Thanks, Myron, for weighing in. I agree with your points, which is why it's so important to start taking language seriously. And stop spouting dense jargon. I'd not heard about "Civic Improvement" in the context you bring up, but it resonates with me a lot more than "planning". In two simple words it implies the idea of civic (citizen) responsibility for the common good, and improvement, a word that aspires to make towns better places to live and work for all.

Many planners are turned on by process; no wonder, they're planners, and it's a good thing they are. But they are in the minority. Most residents glaze over as soon as they hear about an "exciting process". They want to hear about how change might effect them—their livelihood, their family, their neighbors, and the place they call home.

We all need to start using words that can't be buttonholed: talk with fellow residents about the outdoors, wilderness, the mountains, but NOT "the environment". Ask them how easy it is to get around in their town or what their commute is like or whether they bicycle, NOT what they think of "public transportation". Talk about the cost of heating a home or driving a car, NOT "energy". These few examples show that striking a more personal chord can connect to an individual and avoid the baggage certain words carry, along with the knee jerk negative reactions such baggage elicits.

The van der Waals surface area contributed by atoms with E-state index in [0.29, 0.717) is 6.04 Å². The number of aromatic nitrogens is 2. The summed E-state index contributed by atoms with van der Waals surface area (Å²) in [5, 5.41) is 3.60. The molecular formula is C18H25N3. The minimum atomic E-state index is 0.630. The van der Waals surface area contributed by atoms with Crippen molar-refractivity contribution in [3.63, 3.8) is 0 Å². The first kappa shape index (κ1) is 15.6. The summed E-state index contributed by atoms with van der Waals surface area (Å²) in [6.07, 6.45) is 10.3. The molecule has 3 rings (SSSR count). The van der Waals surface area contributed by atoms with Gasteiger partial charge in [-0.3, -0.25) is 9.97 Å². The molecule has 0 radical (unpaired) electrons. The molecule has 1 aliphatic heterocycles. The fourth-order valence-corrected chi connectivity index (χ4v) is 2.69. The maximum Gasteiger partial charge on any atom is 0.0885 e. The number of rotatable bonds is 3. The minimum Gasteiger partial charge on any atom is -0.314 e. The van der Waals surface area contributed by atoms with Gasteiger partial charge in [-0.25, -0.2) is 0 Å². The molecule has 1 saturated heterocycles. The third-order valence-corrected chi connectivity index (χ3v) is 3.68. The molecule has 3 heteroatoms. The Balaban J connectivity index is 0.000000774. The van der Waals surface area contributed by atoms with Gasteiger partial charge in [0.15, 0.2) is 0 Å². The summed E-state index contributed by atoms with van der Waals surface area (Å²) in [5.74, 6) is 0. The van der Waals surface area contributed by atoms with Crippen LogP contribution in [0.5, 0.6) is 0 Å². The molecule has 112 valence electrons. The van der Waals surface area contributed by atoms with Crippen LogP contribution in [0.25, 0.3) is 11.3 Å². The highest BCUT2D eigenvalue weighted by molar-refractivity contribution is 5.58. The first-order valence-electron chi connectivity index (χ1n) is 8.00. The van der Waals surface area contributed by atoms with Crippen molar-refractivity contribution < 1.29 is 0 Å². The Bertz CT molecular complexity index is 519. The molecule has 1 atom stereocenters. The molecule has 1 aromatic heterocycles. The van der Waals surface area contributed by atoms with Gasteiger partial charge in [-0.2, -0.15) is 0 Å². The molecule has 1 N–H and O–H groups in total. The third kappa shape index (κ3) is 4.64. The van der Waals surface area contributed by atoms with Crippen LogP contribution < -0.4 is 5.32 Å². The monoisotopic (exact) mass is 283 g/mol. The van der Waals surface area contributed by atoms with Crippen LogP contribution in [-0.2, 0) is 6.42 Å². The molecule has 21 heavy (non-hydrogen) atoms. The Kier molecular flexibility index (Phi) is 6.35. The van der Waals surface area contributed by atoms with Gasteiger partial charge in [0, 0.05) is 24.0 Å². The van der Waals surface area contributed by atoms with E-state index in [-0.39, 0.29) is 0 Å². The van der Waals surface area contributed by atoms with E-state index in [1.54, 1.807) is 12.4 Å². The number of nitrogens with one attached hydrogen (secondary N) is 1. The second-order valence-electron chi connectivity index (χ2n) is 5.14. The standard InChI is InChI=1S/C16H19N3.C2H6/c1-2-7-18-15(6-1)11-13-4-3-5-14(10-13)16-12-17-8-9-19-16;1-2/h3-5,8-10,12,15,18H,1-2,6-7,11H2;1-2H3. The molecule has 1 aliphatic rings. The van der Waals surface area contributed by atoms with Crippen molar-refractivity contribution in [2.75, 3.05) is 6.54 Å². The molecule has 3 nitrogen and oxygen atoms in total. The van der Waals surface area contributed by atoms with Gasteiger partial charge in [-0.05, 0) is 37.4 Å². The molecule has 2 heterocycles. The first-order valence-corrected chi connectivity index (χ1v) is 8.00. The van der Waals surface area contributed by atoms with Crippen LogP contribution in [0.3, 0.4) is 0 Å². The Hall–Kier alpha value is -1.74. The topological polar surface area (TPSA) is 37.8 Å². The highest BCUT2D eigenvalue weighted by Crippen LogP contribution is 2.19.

More ideas for more engaging, lively, direct use of language, anyone?

Myron Belej on December 14, 2011

Great thoughts John - But "civic improvement" isn't jargon. There are civic improvement associations throughout the United States, and many everyday citizens are members in them.

Granted, there aren't as many as there used to be a century ago, but the hundreds of "neighborhood improvement associations" in existence can be added to the same category.

The civic improvement movement reached the peak it did (around the 1910s-20s) precisely because it resonated with people, as it resonates with you, and as it still resonates with people today.

A common objective of civic improvement associations was promoting and securing the development of a plan for their city. So civic improvement led to more planning, and ironically, now we need planning more than ever to lead to more civic improvement. :-)

Laura on December 19, 2011

I'm so glad that this is being addressed. When I was hired a few years ago to work in the Planning dept, I had to learn a new language. Then try to explain it to my clients. It kind of makes a person feel stupid. Then the perception of talking down to a person, and you don't want to do that, or even make people feel like that either.

But absolutely on target as to why the regular citizens don't attend public meetings. Never underestimate our residents; they are smarter than we all think, but just need to speak their language.

You can use the words, like energy or environment, but need to break it down to which parts are being addressed at the time. NO generalizing. Thanks again.